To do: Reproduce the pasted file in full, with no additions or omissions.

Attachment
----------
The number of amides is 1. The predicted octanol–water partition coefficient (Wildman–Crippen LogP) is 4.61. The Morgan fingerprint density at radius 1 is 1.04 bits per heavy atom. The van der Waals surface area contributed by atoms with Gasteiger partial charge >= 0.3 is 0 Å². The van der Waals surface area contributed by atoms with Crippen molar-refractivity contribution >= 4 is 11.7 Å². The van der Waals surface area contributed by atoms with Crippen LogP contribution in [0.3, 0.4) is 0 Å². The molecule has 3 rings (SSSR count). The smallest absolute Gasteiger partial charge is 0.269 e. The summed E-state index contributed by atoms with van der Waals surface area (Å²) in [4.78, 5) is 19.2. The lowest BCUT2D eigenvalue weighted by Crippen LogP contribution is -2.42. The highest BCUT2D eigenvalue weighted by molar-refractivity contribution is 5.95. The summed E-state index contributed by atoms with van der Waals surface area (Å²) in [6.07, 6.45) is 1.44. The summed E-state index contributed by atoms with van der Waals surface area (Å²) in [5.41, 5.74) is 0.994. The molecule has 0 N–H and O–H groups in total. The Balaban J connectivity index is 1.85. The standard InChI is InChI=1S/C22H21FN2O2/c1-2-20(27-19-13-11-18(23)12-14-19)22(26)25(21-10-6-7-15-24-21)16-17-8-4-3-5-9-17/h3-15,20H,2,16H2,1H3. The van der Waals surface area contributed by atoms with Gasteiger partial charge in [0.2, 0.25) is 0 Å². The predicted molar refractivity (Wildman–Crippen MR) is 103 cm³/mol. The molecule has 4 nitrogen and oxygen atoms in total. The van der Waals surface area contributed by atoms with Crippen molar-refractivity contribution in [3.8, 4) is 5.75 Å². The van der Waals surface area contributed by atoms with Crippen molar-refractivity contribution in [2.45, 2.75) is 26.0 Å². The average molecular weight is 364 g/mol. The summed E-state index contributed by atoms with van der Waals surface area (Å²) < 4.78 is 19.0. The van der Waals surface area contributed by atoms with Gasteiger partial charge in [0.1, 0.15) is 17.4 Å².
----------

The number of amides is 1. The predicted octanol–water partition coefficient (Wildman–Crippen LogP) is 4.61. The Morgan fingerprint density at radius 1 is 1.04 bits per heavy atom. The van der Waals surface area contributed by atoms with Gasteiger partial charge >= 0.3 is 0 Å². The van der Waals surface area contributed by atoms with Crippen molar-refractivity contribution >= 4 is 11.7 Å². The van der Waals surface area contributed by atoms with Crippen LogP contribution in [0.3, 0.4) is 0 Å². The molecule has 3 rings (SSSR count). The smallest absolute Gasteiger partial charge is 0.269 e. The summed E-state index contributed by atoms with van der Waals surface area (Å²) in [4.78, 5) is 19.2. The lowest BCUT2D eigenvalue weighted by Crippen LogP contribution is -2.42. The highest BCUT2D eigenvalue weighted by molar-refractivity contribution is 5.95. The summed E-state index contributed by atoms with van der Waals surface area (Å²) in [6.07, 6.45) is 1.44. The summed E-state index contributed by atoms with van der Waals surface area (Å²) in [5.41, 5.74) is 0.994. The molecule has 0 N–H and O–H groups in total. The Balaban J connectivity index is 1.85. The standard InChI is InChI=1S/C22H21FN2O2/c1-2-20(27-19-13-11-18(23)12-14-19)22(26)25(21-10-6-7-15-24-21)16-17-8-4-3-5-9-17/h3-15,20H,2,16H2,1H3. The van der Waals surface area contributed by atoms with Gasteiger partial charge in [0.2, 0.25) is 0 Å². The predicted molar refractivity (Wildman–Crippen MR) is 103 cm³/mol. The molecule has 4 nitrogen and oxygen atoms in total. The van der Waals surface area contributed by atoms with Crippen molar-refractivity contribution in [3.8, 4) is 5.75 Å². The van der Waals surface area contributed by atoms with Crippen molar-refractivity contribution in [2.45, 2.75) is 26.0 Å². The average molecular weight is 364 g/mol. The summed E-state index contributed by atoms with van der Waals surface area (Å²) < 4.78 is 19.0. The van der Waals surface area contributed by atoms with Gasteiger partial charge in [0.1, 0.15) is 17.4 Å².